Exit poll may be overestimating Labour’s performance in election, first two results suggest

Voters don't appear to have switched to Labour as much as pollsters had predicted

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Indy Politics

Labour is performing less well than the exit poll had estimated, according to results in the first two seats.

The exit poll has suggested that the Conservatives will be the largest party but that it won't achieve enough seats to form a government. But the Tories might do better than that projection, according to the first two seats.

In the first two seats to call – Newcastle and Sunderland – the Labour was re-elected as MP. But the results were less positive than the poll had suggested – potentially meaning that the Conservatives could score more seats than it predicted.

Labour increased their seats in both seats. But they did so by a smaller amount – in Sunderland, the exit poll had them achieving a swing of 7 per cent, but in fact it was only 2.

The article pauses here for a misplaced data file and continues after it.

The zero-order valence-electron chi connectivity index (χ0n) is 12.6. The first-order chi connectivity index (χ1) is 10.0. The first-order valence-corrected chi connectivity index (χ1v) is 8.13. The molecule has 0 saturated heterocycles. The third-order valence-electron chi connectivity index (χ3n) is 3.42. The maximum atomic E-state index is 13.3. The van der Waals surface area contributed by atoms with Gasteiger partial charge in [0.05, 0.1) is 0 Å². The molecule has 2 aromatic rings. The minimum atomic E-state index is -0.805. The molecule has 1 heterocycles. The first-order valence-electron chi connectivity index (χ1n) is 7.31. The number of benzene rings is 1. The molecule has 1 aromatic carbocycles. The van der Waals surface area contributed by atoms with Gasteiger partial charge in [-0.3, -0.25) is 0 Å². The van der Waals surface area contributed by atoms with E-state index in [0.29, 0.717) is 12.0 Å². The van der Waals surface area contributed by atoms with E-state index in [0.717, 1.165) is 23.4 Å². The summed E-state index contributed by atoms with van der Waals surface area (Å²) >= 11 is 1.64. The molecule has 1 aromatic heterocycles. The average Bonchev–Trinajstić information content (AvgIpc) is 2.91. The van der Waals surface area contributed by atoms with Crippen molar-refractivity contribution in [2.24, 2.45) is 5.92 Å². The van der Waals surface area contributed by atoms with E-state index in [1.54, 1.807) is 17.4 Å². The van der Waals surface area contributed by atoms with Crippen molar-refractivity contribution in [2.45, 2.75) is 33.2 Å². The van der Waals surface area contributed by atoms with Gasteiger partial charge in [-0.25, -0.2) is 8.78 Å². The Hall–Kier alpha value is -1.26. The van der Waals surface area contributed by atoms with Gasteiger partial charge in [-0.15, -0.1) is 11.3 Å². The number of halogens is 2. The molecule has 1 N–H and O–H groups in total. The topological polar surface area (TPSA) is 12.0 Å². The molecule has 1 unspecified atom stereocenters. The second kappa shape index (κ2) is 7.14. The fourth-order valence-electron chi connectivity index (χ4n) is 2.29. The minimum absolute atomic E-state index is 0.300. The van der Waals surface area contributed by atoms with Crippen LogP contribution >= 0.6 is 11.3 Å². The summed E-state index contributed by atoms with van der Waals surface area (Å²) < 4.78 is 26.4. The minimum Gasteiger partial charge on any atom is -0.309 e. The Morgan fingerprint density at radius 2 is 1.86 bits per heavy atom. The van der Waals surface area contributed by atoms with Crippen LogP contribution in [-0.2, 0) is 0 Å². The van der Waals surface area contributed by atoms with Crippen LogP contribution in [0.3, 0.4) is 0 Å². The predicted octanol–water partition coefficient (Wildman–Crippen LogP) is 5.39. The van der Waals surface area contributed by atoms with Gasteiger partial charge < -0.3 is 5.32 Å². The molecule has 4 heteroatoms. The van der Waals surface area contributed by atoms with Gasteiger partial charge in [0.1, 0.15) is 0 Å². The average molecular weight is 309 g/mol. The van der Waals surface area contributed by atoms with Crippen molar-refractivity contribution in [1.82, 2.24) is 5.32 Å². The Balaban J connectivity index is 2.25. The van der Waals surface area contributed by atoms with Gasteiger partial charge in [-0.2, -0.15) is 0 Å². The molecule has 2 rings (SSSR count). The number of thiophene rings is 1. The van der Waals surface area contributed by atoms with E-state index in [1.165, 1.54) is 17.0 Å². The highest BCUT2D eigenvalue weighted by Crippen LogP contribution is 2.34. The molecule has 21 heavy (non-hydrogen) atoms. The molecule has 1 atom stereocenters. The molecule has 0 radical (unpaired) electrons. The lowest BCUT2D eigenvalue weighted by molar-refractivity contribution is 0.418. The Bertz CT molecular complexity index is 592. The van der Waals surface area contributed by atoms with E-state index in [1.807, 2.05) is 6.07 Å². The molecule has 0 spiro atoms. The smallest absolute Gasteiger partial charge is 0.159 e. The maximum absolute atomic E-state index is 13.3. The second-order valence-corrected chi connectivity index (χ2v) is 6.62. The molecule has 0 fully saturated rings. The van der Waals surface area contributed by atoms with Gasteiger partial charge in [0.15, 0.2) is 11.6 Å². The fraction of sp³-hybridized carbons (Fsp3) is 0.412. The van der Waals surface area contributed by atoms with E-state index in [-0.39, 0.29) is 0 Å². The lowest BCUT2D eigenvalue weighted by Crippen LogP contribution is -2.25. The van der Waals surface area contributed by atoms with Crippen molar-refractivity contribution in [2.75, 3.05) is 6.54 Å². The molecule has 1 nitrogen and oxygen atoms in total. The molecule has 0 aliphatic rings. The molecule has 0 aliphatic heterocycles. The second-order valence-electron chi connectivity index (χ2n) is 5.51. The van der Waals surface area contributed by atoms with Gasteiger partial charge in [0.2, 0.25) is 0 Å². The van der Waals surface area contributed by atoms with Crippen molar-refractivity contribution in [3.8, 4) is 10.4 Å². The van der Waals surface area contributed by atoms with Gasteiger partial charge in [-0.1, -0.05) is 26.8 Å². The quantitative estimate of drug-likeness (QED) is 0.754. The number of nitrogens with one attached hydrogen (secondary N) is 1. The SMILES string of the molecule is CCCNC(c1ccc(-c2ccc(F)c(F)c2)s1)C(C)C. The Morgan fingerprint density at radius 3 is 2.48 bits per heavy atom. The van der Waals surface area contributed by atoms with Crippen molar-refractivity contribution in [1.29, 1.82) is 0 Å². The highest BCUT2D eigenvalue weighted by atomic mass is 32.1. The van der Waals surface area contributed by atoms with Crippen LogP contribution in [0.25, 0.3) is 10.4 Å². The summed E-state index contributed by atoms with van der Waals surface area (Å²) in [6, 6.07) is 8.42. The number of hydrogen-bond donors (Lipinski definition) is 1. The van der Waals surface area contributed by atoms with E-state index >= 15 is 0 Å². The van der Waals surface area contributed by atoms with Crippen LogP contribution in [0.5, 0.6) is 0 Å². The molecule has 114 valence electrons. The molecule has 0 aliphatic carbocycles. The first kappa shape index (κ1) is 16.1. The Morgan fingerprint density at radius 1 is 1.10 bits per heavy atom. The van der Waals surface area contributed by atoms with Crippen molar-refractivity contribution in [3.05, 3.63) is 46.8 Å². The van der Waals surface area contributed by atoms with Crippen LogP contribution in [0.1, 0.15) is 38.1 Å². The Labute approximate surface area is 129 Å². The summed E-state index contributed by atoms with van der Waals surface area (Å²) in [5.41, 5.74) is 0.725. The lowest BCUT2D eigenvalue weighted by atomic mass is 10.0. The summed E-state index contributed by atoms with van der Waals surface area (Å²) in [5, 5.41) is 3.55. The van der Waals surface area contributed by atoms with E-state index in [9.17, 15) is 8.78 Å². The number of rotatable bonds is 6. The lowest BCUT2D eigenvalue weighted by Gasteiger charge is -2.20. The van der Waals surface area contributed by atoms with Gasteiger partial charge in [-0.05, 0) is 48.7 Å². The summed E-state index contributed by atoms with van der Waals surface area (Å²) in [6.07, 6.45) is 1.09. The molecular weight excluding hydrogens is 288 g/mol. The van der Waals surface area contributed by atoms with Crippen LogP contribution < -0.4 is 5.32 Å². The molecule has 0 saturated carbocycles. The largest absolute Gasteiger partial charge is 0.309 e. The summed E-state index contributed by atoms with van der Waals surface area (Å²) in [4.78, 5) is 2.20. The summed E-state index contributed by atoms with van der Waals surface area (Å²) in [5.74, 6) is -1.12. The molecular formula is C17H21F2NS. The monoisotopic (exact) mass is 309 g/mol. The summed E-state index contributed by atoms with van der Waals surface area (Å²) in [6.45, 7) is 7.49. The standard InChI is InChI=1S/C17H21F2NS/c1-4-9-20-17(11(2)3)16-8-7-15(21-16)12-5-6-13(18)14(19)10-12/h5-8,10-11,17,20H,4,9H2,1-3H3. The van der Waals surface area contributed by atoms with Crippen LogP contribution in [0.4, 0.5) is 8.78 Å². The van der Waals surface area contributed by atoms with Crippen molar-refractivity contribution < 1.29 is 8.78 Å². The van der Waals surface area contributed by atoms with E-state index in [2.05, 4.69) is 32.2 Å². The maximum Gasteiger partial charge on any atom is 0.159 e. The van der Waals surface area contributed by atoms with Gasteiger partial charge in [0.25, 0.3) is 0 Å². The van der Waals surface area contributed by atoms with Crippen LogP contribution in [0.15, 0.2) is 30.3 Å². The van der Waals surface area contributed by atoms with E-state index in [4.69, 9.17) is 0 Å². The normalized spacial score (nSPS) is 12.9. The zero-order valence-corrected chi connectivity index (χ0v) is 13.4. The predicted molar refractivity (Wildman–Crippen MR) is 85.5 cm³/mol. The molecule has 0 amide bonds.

The difference in the results may be a consequence of how those behind the poll calculated people would vote based on their ballot in the Brexit referendum.

John Curtice, who worked on the exit poll that has called all recent elections correctly, pointed out the difference between the projected and actual results but did not appear to worry that his projections could be dramatically wrong.

Polling expert Professor John Curtice said the result indicated that Mrs May had failed in her bid to get a greater mandate for Brexit but he could not rule out the possibility that the Tories would still gain a smaller majority

He told BBC News: "It seems to me that unless the exit poll is incredibly wrong then the Prime Minister has failed to achieve her principal objective, which was that she was going to achieve a landslide, or at least a very big majority for her party in the next House of Commons, and thereby provide her with rather more wriggle room over Brexit."

The BBC/Sky/ITV poll suggested the UK was heading for a hung parliament, with Conservatives 12 seats short of the 326 they need for an absolute majority in the Commons.

The poll put Tories on 314 seats, with Labour on 266, the Scottish National Party on 34, Liberal Democrats on 14, Plaid Cymru on three and Greens on one.